As budget season nears, activists call on Lightfoot to cut CPD funding
Defund CPD Campaign wants to see police layoffs to free up money for education, anti-violence programs.
Activist groups Tuesday called on Mayor Lori Lightfoot to slash next year’s Chicago Police Department budget to pay for increased social services, anti-violence outreach and school funding in crime-plagued communities.
At a news conference in the parking lot of Parkman Elementary School in Fuller Park, one of 50 schools shut down under Mayor Rahm Emanuel in 2013, members of the Defund CPD Campaign said that increased police funding will not lead to greater safety in economically depressed areas of the city.
“Simply put, what we are saying is well-resourced communities are safe communities,” said Damon Williams of Defund CPD, a coalition of groups described as “a Black-led grassroots abolitionist campaign.”
“If we want safety in our communities, the answer is very simple: Invest the resources directly into those communities,” Williams said.
The group also called for an end of “closed-door” negotiations of the city’s contract between the mayor’s office and the Fraternal Order of Police; a ban on using federal COVID-19 relief on police or aid for banks; and cancellation of the city’s contract for a high-tech gunshot detection system.
The news conference comes as Lightfoot’s office is beginning the cycle of public meetings on the budget ahead of submitting her 2022 spending plan to the City Council in September, a schedule she has moved up a month from previous years. City leaders also will weigh how to spend $1.9 billion in COVID-19 relief funds.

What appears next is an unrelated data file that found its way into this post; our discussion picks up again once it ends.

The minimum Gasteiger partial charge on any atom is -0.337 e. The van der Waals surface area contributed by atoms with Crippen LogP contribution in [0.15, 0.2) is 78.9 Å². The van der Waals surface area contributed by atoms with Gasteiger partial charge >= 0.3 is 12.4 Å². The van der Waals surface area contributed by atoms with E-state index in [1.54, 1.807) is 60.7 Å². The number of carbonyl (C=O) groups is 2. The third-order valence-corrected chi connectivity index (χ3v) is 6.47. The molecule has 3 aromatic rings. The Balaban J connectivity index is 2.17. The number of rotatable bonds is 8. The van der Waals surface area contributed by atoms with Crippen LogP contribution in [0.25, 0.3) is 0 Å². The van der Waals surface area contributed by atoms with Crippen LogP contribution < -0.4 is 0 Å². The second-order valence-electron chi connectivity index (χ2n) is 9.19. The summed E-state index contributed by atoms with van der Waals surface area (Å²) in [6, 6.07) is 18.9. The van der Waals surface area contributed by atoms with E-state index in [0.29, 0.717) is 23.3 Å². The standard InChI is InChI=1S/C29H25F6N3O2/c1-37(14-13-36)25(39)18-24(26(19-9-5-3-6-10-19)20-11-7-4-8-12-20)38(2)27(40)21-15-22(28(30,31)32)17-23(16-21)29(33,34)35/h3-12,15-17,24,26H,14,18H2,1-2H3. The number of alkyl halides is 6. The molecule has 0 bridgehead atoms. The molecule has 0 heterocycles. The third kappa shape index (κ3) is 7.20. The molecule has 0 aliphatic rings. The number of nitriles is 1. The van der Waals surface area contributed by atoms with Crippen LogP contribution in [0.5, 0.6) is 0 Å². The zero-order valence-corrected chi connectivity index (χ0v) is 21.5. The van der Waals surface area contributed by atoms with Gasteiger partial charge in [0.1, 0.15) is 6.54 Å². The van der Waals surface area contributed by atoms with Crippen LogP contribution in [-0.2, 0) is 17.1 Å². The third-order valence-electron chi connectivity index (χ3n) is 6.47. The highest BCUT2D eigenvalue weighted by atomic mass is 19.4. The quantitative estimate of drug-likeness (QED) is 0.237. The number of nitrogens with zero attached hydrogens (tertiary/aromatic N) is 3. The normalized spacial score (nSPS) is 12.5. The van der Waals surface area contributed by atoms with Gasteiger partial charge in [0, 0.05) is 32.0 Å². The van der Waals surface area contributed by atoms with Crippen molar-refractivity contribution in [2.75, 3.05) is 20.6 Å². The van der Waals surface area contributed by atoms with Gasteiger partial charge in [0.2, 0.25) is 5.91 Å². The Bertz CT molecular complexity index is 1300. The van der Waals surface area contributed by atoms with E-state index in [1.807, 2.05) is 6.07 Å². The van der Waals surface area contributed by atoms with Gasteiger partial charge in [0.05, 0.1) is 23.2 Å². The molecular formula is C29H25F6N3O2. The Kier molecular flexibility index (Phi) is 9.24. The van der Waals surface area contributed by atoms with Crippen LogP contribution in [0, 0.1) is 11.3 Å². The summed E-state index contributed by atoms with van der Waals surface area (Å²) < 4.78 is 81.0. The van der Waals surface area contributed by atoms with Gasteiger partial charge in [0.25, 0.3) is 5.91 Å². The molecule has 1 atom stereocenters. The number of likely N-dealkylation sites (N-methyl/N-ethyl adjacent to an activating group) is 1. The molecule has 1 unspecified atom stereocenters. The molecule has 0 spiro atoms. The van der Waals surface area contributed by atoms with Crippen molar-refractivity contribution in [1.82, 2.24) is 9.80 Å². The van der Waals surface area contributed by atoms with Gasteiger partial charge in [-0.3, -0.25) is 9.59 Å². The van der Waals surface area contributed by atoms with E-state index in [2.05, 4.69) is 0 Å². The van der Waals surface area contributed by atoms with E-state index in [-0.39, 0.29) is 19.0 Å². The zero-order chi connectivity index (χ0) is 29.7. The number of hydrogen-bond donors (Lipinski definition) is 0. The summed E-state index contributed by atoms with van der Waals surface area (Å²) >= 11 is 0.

The 2022 budget would include a bump in the CPD budget if current staffing levels are maintained based on salary increases in a new contract reached with the Fraternal Order of Police, which represents most of the city’s 12,000 rank-and-file officers.
Last year, with the COVID-19 pandemic looming over the city budget, Lightfoot did reduce the $1.8 billion CPD budget by eliminating more than 600 vacant jobs in the department while boosting city funding for community based anti-violence programs.
Williams called for further police layoffs to free up money for non-police approaches to the city’s surging violence.
Paul Vallas, who ran against Lightfoot in the 2019 mayoral race and has since served as lead negotiator on the FOP contract, has said that CPD staffing levels are unsustainably low when those lost positions were coupled with a wave of retirements in the last year that could trim another 1,000 officers from the force.
Lightfoot also will be negotiating a budget at the tail end of a summer that is on pace to match or slightly exceed the murder totals during 2020, when the city saw a 50% surge in killings.
Ald. Byron Sigcho-Lopez (25th), complained that 40% of the city budget went to CPD and another $280 million was paid out for police overtime, while a “snafu” prevented his ward from getting a grant to pay for a jobs program that would have aided youth.
“What will keep us safe is investment, is transparency, is actually discussing with our communities what works,” the alderman said. “This (current police funding) hasn’t worked. Based on the funding of police, of the Chicago Police Department, Chicago should be the safest city in the country. But what we see is immoral, it’s sad. It’s unacceptable.”